Civil War - Secession - Slavery
Information and Questions
Was Secession "legal" and "justified"?
1. If secession of a State from the United States was meant to be permitted by the Founders, why does the U.S. Constitution contain so many details about the procedures for States to join the United States, but not a word about procedures to leave it?
2. If each State should have the right to secede, why didn't those who wrote and adopted the Constitution of the Confederate States of America specifically include this in their new Constitution? Other "problems" of the old U.S. Constitution, such as the failure to specifically mention slavery, were fixed, so why not this one?
3. If people should have the right to break away from any government when they feel that is necessary (as the Confederate States said justified their action), why didn't the Confederate States of America permit eastern Tennessee, for example, to secede from the C.S.A., since the people there did not want to belong to the C.S.A.?
4. If a State could secede when its fundamental institutions were threatened, what actual threats were posed to the southern States' institutions by the election of Abraham Lincoln, who repeatedly said that he would not interfere with the institution of slavery in the States where it existed, and supported a Constitutional amendment to insure that? If there were no actual threats, other than the fact that slavery would not be permitted to expand into new territory -- but it would continue just as before in the States where it existed, what was the justification for any States to secede?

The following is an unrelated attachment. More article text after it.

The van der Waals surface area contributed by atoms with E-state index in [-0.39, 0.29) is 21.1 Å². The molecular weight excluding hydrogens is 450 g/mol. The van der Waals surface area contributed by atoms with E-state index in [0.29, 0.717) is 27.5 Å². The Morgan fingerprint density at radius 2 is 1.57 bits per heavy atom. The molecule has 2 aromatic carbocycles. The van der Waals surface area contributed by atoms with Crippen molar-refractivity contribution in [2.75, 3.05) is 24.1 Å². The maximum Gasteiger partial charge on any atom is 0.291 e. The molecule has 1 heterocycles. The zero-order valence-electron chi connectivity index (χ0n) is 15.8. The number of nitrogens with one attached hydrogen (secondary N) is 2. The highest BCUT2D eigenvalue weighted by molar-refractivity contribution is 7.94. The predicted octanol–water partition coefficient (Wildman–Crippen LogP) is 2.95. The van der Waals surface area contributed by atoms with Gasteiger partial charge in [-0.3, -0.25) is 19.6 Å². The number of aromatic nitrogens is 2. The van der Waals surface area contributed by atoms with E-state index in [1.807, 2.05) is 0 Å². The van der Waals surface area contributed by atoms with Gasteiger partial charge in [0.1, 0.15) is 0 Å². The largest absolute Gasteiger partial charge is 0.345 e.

5. Let's assume, for the purpose of discussion, that the Southern people were
oppressed by the government of the United States and thus had the right to secede and
form their own government, even using violence. Let's assume that they had this right
because the North did not allow the Southerners to live as they wanted and to have the dignity to which all men are entitled.
Wasn't there another group of people who were not permitted to live as they wanted
and to have their dignity --- the slaves (by definition, a slave is not permitted to do what
he or she wants to do, or to have individual dignity and rights). If Southern people had
the "right" to secede, and use violence to defend their rights as human beings, didn't all
slaves have the same right to defend their rights and dignity as human beings, even
using violence? Would the Confederate States have agreed?
Was slavery the cause of the Civil War?
1. If slavery was not the cause of the Civil War (the cause of the Southern States
seceding), why did the States that seceded say, in their declarations of the reasons for
their secession from the United States, that they were doing so because they felt the
institution of slavery was threatened? And why did leaders of the Confederacy say the
same thing, over and over?
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